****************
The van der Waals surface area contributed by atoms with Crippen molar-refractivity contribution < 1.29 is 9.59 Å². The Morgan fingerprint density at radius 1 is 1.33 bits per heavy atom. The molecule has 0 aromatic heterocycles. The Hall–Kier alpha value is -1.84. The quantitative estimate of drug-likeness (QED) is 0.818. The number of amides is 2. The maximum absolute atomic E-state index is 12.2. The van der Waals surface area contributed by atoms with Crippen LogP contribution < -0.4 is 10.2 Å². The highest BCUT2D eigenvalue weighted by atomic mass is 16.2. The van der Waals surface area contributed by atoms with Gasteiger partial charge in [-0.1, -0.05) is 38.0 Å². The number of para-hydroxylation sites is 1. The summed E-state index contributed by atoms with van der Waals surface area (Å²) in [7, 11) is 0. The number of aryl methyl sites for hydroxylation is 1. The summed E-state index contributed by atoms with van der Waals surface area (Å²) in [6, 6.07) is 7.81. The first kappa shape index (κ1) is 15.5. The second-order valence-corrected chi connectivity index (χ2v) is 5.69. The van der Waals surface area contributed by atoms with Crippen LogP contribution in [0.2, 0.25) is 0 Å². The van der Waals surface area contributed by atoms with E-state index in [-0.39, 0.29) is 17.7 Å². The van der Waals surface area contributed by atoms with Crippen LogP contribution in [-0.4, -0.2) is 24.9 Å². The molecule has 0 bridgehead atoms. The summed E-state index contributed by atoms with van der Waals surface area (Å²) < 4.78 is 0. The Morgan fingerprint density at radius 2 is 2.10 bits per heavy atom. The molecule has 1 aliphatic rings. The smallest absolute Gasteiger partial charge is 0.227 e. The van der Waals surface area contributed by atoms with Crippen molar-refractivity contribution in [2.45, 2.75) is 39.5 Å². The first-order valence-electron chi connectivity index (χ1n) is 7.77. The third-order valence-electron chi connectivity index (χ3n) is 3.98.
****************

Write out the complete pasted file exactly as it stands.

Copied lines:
The van der Waals surface area contributed by atoms with Crippen molar-refractivity contribution < 1.29 is 9.59 Å². The Morgan fingerprint density at radius 1 is 1.33 bits per heavy atom. The molecule has 0 aromatic heterocycles. The Hall–Kier alpha value is -1.84. The quantitative estimate of drug-likeness (QED) is 0.818. The number of amides is 2. The maximum absolute atomic E-state index is 12.2. The van der Waals surface area contributed by atoms with Crippen LogP contribution < -0.4 is 10.2 Å². The highest BCUT2D eigenvalue weighted by atomic mass is 16.2. The van der Waals surface area contributed by atoms with Gasteiger partial charge in [-0.1, -0.05) is 38.0 Å². The number of para-hydroxylation sites is 1. The summed E-state index contributed by atoms with van der Waals surface area (Å²) in [7, 11) is 0. The number of aryl methyl sites for hydroxylation is 1. The summed E-state index contributed by atoms with van der Waals surface area (Å²) in [6, 6.07) is 7.81. The first kappa shape index (κ1) is 15.5. The second-order valence-corrected chi connectivity index (χ2v) is 5.69. The van der Waals surface area contributed by atoms with Crippen LogP contribution in [0.2, 0.25) is 0 Å². The van der Waals surface area contributed by atoms with E-state index in [-0.39, 0.29) is 17.7 Å². The van der Waals surface area contributed by atoms with Crippen LogP contribution in [-0.4, -0.2) is 24.9 Å². The molecule has 0 bridgehead atoms. The summed E-state index contributed by atoms with van der Waals surface area (Å²) < 4.78 is 0. The Morgan fingerprint density at radius 2 is 2.10 bits per heavy atom. The molecule has 1 aliphatic rings. The smallest absolute Gasteiger partial charge is 0.227 e. The van der Waals surface area contributed by atoms with Crippen molar-refractivity contribution in [2.45, 2.75) is 39.5 Å². The first-order valence-electron chi connectivity index (χ1n) is 7.77. The third-order valence-electron chi connectivity index (χ3n) is 3.98.